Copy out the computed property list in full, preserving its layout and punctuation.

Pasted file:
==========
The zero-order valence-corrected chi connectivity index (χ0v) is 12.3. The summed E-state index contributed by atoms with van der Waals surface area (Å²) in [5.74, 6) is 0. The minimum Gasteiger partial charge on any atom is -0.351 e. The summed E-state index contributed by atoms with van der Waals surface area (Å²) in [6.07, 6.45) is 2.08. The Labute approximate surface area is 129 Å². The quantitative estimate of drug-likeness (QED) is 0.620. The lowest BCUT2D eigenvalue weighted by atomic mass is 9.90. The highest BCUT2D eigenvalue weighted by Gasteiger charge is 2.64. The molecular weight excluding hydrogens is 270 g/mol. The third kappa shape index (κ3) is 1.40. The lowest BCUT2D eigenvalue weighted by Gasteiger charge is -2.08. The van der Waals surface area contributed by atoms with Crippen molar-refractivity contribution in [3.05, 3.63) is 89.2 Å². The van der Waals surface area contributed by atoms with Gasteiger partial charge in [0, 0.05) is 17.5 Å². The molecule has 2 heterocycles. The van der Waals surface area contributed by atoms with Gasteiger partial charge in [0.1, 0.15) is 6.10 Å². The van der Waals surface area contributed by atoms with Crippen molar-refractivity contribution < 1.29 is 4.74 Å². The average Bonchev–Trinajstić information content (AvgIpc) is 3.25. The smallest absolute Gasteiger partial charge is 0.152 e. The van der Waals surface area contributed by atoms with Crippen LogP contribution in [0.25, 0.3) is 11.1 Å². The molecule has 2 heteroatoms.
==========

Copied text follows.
The zero-order valence-corrected chi connectivity index (χ0v) is 12.3. The summed E-state index contributed by atoms with van der Waals surface area (Å²) in [5.74, 6) is 0. The minimum Gasteiger partial charge on any atom is -0.351 e. The summed E-state index contributed by atoms with van der Waals surface area (Å²) in [6.07, 6.45) is 2.08. The Labute approximate surface area is 129 Å². The quantitative estimate of drug-likeness (QED) is 0.620. The lowest BCUT2D eigenvalue weighted by atomic mass is 9.90. The highest BCUT2D eigenvalue weighted by Gasteiger charge is 2.64. The molecular weight excluding hydrogens is 270 g/mol. The third kappa shape index (κ3) is 1.40. The lowest BCUT2D eigenvalue weighted by Gasteiger charge is -2.08. The van der Waals surface area contributed by atoms with Crippen molar-refractivity contribution in [3.05, 3.63) is 89.2 Å². The van der Waals surface area contributed by atoms with Gasteiger partial charge in [0, 0.05) is 17.5 Å². The molecule has 2 heterocycles. The van der Waals surface area contributed by atoms with Gasteiger partial charge in [0.1, 0.15) is 6.10 Å². The van der Waals surface area contributed by atoms with Crippen molar-refractivity contribution < 1.29 is 4.74 Å². The average Bonchev–Trinajstić information content (AvgIpc) is 3.25. The smallest absolute Gasteiger partial charge is 0.152 e. The van der Waals surface area contributed by atoms with Crippen LogP contribution in [0.25, 0.3) is 11.1 Å². The molecule has 2 heteroatoms.